Of course I'm just an ordinary person. I have the same afflictions as most people do. I often find myself looking at all the pretty girls around here (there are many in Taipei), but then I remind myself of my impending death and the uncertainty what lay on the far side of it. It reminds me that worldly pleasures, both emotional and physical, are just suffering cloaked in initially agreeable perceptions.

As Nagarjuna said,

You dwell among the causes of death
Like a butter lamp standing in a strong breeze.


And as Tsongkhapa said,


Unless you reflect on the truth of suffering to the point of actually becoming revolted by cyclic existence, your desire to attain liberation will be mere words, and whatever you do will lead to origins of further suffering.


Love and sex just ultimately fuel the fire of samsara.
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Re: Buddha on Romantic Relationships - Personal Empirical Observ

Postby Indrajala » Sat Jun 02, 2012 2:25 am

Andrew108 wrote:Just to chime in here. My take is that relationships are extremely valuable. I couldn't imagine wanting to give them up. I think being open to them is the point. The joys and the sorrow are what make life special. Enjoy life. Enjoy the fact of it. Enjoy someone who enjoys the same things as you do.



Unless you reflect on the truth of suffering to the point of actually becoming revolted by cyclic existence, your desire to attain liberation will be mere words, and whatever you do will lead to origins of further suffering. - Tsongkhapa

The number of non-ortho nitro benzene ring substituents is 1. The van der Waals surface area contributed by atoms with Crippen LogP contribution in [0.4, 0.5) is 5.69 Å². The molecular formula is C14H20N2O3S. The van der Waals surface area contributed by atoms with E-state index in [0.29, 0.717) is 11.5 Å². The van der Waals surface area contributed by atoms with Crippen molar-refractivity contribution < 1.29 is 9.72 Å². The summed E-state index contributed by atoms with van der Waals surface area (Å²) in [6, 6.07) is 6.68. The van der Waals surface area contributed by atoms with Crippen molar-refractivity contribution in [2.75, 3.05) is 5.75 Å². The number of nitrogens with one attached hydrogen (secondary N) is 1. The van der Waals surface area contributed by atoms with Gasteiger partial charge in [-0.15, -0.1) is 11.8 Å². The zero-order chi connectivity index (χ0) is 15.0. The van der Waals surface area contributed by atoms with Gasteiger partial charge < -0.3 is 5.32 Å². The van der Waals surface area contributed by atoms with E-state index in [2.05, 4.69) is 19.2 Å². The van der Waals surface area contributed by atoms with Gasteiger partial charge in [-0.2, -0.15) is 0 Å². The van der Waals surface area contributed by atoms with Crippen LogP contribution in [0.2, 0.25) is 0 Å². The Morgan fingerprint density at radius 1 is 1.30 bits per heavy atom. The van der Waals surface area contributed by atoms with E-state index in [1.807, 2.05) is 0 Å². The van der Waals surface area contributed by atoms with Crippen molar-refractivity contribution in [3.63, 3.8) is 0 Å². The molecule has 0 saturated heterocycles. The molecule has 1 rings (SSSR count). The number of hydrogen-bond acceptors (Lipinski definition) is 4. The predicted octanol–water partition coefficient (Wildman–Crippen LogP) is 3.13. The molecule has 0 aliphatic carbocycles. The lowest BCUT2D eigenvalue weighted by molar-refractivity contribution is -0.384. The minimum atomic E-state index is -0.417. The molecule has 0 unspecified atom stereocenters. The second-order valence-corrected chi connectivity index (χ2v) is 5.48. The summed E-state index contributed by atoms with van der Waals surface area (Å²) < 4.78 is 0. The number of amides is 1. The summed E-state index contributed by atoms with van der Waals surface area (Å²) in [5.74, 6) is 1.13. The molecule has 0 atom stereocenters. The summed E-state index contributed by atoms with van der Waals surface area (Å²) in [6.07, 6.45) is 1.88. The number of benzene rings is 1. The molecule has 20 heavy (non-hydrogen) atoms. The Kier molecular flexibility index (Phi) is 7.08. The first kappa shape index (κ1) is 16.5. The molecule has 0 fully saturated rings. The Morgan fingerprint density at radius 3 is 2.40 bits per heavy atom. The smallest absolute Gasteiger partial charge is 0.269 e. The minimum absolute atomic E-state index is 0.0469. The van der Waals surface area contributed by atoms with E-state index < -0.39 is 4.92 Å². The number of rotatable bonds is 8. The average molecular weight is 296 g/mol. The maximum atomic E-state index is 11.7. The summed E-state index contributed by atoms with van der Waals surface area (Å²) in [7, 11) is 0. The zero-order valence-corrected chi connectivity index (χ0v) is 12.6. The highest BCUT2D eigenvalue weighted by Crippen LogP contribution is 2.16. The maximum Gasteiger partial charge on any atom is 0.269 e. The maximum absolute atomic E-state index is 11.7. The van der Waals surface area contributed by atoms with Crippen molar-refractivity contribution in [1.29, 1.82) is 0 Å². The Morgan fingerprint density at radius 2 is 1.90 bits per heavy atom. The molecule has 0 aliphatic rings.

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Re: Buddha on Romantic Relationships - Personal Empirical Observ

Postby Andrew108 » Sat Jun 02, 2012 5:28 am

Huseng wrote:
Andrew108 wrote:Just to chime in here. My take is that relationships are extremely valuable. I couldn't imagine wanting to give them up. I think being open to them is the point. The joys and the sorrow are what make life special. Enjoy life. Enjoy the fact of it. Enjoy someone who enjoys the same things as you do.



Unless you reflect on the truth of suffering to the point of actually becoming revolted by cyclic existence, your desire to attain liberation will be mere words, and whatever you do will lead to origins of further suffering. - Tsongkhapa

Yes true my desire to attain liberation is mere words. Running after goals like liberation just makes me tired.
O.k true story time. Friend wanted to do 3 year retreat. Friend had a girlfriend. Girlfriend got pregnant before friend started retreat. Friend decided to do retreat. Friend left girlfriend to bring up baby by herself. Friend has rejected baby because of buddhist conditioning and his desire to attain liberation. Friend does lots of retreat. Still hasn't gained liberation. Baby misses having an involved father.